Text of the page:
The Aftermath: The Booth Family & Lincoln’s Assassination

In the aftermath of Abraham Lincoln‘s assassination, federal officials swarmed the immediate family of John Wilkes Booth.

The War Department believed the assassination was a part of a national conspiracy and they were determined to uncover everyone involved. John Wilkes Booth, who had no children or wife of his own, was from a large family of famous theater actors in Maryland and law enforcement wasted no time rounding them up.

According to the book Manhunt: the 12-Day Chase for Lincoln’s Killer, Booth’s sister Asia caught the attention of the police after it was revealed that she had a manifesto that was written by John Wilkes Booth describing his early plan to kidnap the president. Asia claimed she never read the manifesto, which was written on a letter and enclosed in an envelope, until after the assassination.

Asia Booth Clarke

Asia Booth Clarke

When her husband, John Sleeper Clarke, tried to protect himself from being implicated in the crime by allowing the manifesto to be published in the newspaper, the police took notice. Asia later described how detectives ransacked her home:

“This unfortunate publication, so useless now when the scheme had failed – and it led to no fresh discoveries – brought a host of miseries, for it not only served food to newsmonger and enemies, but it directed a free band of male and female detectives to our house…My house, which was an extensive (mysteriously built, it was now called) old mansion, was searched; then, without warning, surprised by a full body of police, surrounded, and searched again. We were under hourly surveillance from outside…our letters were few, but they were opened, and no trouble taken to conceal that they had been read first.”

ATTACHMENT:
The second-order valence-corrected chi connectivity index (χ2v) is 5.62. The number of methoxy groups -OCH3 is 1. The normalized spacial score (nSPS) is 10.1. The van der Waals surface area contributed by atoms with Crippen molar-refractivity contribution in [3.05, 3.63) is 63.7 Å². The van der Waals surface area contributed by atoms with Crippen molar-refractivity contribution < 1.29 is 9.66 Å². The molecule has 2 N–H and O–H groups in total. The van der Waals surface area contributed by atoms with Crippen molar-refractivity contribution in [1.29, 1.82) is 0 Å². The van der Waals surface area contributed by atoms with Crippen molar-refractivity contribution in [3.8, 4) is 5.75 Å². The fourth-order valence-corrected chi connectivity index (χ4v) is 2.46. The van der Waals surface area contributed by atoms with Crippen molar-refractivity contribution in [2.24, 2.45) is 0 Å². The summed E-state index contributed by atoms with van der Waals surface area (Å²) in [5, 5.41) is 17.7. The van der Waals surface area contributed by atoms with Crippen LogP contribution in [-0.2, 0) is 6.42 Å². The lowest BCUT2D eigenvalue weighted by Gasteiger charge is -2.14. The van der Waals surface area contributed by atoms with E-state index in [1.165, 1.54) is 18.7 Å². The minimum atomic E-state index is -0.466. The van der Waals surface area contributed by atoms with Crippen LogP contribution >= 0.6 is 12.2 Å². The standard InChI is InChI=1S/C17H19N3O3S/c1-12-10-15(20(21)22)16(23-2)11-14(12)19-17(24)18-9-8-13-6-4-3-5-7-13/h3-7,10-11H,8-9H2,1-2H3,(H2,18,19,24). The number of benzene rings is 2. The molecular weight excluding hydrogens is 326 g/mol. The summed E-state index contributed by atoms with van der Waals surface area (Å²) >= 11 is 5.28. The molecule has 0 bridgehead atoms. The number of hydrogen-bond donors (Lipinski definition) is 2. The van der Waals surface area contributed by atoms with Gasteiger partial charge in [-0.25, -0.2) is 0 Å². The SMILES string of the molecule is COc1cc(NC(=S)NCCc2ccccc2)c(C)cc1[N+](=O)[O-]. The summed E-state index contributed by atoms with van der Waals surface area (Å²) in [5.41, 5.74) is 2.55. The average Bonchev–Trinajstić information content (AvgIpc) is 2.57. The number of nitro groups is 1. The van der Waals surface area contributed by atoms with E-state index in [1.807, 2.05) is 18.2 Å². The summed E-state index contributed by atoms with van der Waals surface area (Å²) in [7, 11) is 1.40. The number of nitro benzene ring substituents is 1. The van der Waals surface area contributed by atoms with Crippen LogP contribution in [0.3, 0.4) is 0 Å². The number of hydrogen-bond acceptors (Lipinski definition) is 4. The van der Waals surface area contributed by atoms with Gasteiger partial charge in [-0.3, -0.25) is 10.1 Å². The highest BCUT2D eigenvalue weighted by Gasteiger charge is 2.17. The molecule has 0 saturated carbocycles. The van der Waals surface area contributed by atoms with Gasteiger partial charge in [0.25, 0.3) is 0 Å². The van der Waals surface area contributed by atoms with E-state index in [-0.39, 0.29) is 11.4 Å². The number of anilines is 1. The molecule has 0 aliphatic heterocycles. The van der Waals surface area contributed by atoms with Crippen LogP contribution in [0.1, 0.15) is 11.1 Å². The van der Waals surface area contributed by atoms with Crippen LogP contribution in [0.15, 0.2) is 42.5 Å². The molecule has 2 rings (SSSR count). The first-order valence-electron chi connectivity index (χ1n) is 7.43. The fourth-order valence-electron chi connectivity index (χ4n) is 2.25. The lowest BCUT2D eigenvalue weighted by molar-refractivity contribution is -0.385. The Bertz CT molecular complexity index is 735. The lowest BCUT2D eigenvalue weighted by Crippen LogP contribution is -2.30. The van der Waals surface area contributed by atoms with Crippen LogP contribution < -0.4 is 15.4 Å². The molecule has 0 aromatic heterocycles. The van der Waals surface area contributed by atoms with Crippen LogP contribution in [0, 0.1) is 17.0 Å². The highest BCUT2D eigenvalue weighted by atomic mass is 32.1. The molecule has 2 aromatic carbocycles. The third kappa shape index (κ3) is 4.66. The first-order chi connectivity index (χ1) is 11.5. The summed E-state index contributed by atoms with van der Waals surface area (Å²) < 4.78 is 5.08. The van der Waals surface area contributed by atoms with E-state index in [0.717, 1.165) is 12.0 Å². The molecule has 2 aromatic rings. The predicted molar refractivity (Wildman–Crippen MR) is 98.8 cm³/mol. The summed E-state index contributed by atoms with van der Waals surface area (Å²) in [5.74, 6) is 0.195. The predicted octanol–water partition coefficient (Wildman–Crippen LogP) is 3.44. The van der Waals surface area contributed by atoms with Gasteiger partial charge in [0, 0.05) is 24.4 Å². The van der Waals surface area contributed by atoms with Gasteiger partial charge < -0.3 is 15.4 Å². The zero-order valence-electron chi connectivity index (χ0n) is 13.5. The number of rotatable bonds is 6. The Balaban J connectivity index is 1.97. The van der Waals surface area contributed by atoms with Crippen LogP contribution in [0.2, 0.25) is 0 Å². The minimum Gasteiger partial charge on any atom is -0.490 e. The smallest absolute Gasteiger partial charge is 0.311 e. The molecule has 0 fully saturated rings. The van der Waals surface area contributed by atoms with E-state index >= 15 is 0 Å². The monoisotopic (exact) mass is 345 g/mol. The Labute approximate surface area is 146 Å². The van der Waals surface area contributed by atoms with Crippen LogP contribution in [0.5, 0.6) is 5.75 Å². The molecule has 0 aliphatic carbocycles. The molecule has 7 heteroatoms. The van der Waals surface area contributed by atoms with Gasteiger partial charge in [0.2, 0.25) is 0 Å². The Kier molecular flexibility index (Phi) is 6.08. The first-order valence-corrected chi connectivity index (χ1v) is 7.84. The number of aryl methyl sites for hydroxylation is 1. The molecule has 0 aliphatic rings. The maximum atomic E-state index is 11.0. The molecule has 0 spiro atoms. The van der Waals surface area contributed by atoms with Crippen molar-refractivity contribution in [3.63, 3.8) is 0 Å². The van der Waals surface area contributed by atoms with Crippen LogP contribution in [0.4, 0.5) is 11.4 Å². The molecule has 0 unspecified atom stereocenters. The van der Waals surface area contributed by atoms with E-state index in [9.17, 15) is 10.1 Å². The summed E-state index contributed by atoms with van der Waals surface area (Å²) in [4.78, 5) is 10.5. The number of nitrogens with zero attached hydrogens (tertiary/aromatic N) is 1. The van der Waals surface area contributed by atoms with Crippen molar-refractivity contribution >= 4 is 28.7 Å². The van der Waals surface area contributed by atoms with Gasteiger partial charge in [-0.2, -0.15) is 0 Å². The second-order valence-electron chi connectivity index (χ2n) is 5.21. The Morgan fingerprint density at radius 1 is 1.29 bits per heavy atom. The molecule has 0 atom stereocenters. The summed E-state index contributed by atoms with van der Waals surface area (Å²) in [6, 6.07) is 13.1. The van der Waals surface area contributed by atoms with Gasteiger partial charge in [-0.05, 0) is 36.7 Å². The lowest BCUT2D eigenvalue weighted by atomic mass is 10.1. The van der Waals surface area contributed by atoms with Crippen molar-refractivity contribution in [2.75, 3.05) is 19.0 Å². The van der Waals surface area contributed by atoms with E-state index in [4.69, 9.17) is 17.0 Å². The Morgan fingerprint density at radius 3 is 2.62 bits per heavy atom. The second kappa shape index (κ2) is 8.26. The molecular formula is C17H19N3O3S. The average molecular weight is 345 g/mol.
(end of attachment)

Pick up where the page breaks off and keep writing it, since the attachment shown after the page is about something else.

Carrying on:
Detectives confiscated any personal belongings connected to John Wilkes, including photographs and family albums, Asia explained:

“Everything that bore his name was given up, even the little picture of himself, hung over my babies’ beds in the nursery. He had placed it there himself saying, “Remember me, babies, in your prayers.”

Police arrested Asia and her husband, believing that the possession of the manifesto implicated them in the crime. When police then discovered numerous letters between John Wilkes and his eldest brother Junius Booth Jr., he was also arrested and, on April 25, was sent to Washington’s Old Capital Prison to be held with the other Lincoln conspirators.

Junius Booth Jr circa 1865-1885

Junius Booth Jr circa 1865-1885

Clarke and Junius Booth Jr. were imprisoned for months, along with John Wilkes friend John T. Ford and his agent Matthew Canning, in Washington. The other family members, including Asia, who was pregnant at the time, were placed under house arrest in Philadelphia.

John’s brother, Edwin Booth, had been performing Hamlet in Boston but was suddenly informed by a letter from the Boston Theater’s manager, Henry Jarrett, that his remaining performances had been cancelled: